Wyoming Education

Common Core has been one of the most polarizing education initiatives ever conceived by national education bureaucrats. From its conception it has divided and angered hundreds of thousands of parents across the country. They created huge numbers of grassroots organizations, including several here in Wyoming, to oppose this corrosive education scheme. These groups have spent years working to eliminate the Common Core Standards and the testing scenarios that accompany them….

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My daughter is in grade school. This is what happens when education is taken over by progressive bureaucrats in Washington. Schools and educators must be accountable to parents, not gov’t. That’s why I’m fighting to end common core in Wyoming.

WyCapitolWe wanted to share a great piece from a writer who takes a closer look at the national outcomes of the Common Core.   Slowly but surely, the Common Core is beginning to melt away. History will not be kind to this damaging education scheme. And as you will read, studies of the effects of these standards and consequent curriculums clearly show that their advocates failed to achieve the lofty results they touted. Quite the opposite — this scheme is the worst education blunder in the past decade, rivaling even No Child Left Behind…learn more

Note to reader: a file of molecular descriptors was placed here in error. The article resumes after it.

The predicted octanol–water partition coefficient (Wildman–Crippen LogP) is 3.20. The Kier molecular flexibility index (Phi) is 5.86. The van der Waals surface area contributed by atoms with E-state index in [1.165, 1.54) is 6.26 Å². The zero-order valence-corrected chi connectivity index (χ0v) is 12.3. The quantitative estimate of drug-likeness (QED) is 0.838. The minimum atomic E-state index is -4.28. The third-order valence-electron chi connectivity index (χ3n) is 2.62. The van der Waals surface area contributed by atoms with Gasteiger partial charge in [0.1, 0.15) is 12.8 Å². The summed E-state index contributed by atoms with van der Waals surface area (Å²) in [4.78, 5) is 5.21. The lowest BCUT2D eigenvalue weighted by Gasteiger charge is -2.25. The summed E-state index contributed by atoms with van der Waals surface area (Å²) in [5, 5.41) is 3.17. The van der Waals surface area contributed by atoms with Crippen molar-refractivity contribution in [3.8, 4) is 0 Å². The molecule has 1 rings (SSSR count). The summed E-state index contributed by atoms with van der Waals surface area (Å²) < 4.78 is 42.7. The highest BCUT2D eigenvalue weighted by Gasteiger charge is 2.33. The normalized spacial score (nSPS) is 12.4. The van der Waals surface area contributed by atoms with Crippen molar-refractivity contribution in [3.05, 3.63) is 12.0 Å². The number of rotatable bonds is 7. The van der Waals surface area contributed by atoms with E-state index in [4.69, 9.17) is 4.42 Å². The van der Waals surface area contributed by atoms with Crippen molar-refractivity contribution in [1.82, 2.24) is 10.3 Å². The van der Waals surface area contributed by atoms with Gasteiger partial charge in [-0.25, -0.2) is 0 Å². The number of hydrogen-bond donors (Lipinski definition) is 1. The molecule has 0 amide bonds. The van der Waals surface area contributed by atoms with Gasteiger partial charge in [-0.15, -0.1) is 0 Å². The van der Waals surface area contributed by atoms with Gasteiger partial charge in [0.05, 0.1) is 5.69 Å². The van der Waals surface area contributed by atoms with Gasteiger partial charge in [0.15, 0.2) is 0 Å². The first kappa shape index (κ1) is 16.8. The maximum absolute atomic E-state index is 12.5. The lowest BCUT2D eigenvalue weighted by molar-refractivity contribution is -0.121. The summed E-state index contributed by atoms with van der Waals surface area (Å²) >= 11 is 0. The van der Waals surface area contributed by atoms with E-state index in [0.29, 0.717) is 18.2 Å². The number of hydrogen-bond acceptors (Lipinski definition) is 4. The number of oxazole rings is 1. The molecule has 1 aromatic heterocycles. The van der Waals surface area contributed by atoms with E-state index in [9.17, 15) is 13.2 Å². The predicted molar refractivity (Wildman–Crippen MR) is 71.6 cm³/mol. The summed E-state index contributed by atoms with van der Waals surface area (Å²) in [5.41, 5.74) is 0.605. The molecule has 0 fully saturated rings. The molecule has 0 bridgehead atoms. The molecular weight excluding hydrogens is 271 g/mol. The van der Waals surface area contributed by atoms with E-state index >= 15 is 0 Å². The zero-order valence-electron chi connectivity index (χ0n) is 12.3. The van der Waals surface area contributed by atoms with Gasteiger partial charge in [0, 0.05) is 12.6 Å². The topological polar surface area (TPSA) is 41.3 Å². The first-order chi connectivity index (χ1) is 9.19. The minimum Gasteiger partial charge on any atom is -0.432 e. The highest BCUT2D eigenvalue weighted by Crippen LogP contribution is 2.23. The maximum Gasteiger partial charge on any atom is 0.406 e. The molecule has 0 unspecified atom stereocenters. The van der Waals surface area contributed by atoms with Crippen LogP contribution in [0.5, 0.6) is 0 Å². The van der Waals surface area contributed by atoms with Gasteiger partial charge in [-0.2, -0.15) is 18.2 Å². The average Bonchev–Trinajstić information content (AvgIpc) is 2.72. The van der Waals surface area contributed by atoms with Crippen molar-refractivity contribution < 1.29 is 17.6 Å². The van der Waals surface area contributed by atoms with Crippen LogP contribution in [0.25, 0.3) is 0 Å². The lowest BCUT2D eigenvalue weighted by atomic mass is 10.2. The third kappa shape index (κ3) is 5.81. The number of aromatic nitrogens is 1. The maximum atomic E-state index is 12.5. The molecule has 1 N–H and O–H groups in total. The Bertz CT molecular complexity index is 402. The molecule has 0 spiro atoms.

Regarding funding, we spend $18,679 per student in Wyoming; more than every state except New York and Washington D.C. (link to https://www.alec.org/app/uploads/2015/11/2015alecreportcardfinalweb-151110162215-lva1-app6891.pdf). This is too much, especially in times of declining school revenue. In the 2017/2018 biennial budget Wyoming faced a shortfall of nearly $500 million in K-12 school funding (see Budget/Revenue), and this doesn’t include school capital construction. The 2019/2020 has the same projections of a $400-$500 million shortfall. Where does Wyoming come up with this money? We could use state savings, but that would only carry us through four years of funding. This projected downturn is 8-10 years.

So where does Wyoming get the money to keep up with the costs? Three solutions come to mind. You can find another source of revenue, raise taxes, or cut costs. I’m of the opinion that we have to find ways to reduce costs in uncertain times of declining revenue. I think the solution includes more school choice. In times of economic struggle, now is not the time to increase taxes.